On our last day we went down to the south of Miyagi prefecture and spent time with two marvellous ladies, who were galvanizing their communities to get out again and do things. Hiromi Taguchi, a strikingly tall and dynamic lady, runs Kobo Chikyumura in the town of Yamamoto. It is set in some local government buildings attached to a special needs school; and next door had been built some temporary housing. The main activity of the project is to act as a day centre and sheltered workshop for disabled people. However, it soon became apparent that the project was as much about all the people of Yamamoto as it was about the 25 disabled. Many volunteers were joining in with the disabled in the making of bath bombs, cookies, pastries, tenugui cloths, knitted goods, creating a lively community atmosphere with purpose and positivity. A café had been set up in a trailer in the car park which was doing good business as all the town restaurants and cafés had been destroyed. Beside it a Jizo-sama statue, with little children beside, decorated for Hallowe’en, was a poignant reminder of how many children had died. As we sat with Taguchi san and a group of her volunteers she said, “The reason that it is so important to do this here is that, although Sendai has a population of one million and Yamamoto only 10,000, we lost the same number of people in the tsunami.”
Ten miles away, in Watari town, Teruko Baba, an “ordinary housewife” as she described herself, had seen that the community had lost its sense of purpose. It had been a great strawberry growing area. She set up her social enterprise Watari Ichigokko, which is now a thriving restaurant and postal sales company of frozen and other strawberry and tomato products. All of this work was providing activity and opportunity for the community.
In Koriyama, Taiki Iwasaki explained how the Fukushima Fukkou Rrenkei Centre had had evolved into a new NPO, Costar, still dedicated to the development of future community leaders. Working with university students and young employees of companies and voluntary organizations, they provide training, network and encouragement to get actively involved in community projects.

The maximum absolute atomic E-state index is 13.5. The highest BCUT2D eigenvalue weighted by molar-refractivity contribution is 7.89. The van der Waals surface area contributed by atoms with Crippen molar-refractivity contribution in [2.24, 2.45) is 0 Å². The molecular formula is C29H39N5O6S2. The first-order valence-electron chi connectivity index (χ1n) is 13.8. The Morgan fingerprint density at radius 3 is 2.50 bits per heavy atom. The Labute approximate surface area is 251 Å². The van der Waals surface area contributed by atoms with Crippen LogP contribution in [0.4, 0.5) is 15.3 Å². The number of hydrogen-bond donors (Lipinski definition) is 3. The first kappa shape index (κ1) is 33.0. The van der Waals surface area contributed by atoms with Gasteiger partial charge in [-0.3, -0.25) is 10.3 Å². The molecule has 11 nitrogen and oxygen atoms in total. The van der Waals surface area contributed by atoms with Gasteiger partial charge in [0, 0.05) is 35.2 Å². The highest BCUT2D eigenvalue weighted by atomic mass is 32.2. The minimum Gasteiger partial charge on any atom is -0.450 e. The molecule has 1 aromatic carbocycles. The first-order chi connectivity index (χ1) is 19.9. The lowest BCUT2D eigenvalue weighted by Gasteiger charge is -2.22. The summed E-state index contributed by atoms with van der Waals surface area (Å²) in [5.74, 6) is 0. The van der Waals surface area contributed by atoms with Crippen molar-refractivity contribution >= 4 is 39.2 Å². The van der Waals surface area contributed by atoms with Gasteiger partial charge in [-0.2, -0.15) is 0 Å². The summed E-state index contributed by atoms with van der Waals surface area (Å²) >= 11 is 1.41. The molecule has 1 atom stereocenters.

Our friends and partners the Sanaburi Foundation are still providing an excellent service in giving support to NPOs up and down the coast and acting for the Japan Society and other funders. Our visit demonstrated that our small grants being administered by Sanaburi were providing just enough funding to allow these community groups to develop programmes with real impact.
Tohoku is still in bad shape. A lot of money was spent, but not always wisely, creating a culture of dependency, rather than self-sufficiency. However, these small community organizations led by exceptional people are making significant inroads. Notwithstanding all of the money spent by government and leading disaster relief charities, there is still much work to be done.
There will be one final tranche of grants from the Rose Fund made in the next few months; but it is clear from our visit that it will be many years before these communities will cease to be in need of support.
25 October 2013
A total of £736,073 was contributed by 1,710 donors to the Japan Society Tohoku Earthquake Relief Fund. All of this fund has been passed on to Tohoku. The Japan Society has worked with the Sanaburi Foundation to identify and support local activity. The fund is known in Japan as the Japan Society Rose Fund. For further information on all the projects supported by the Japan Society Rose Fund see: http://www.japansociety.org.uk/earthquake/supported-projects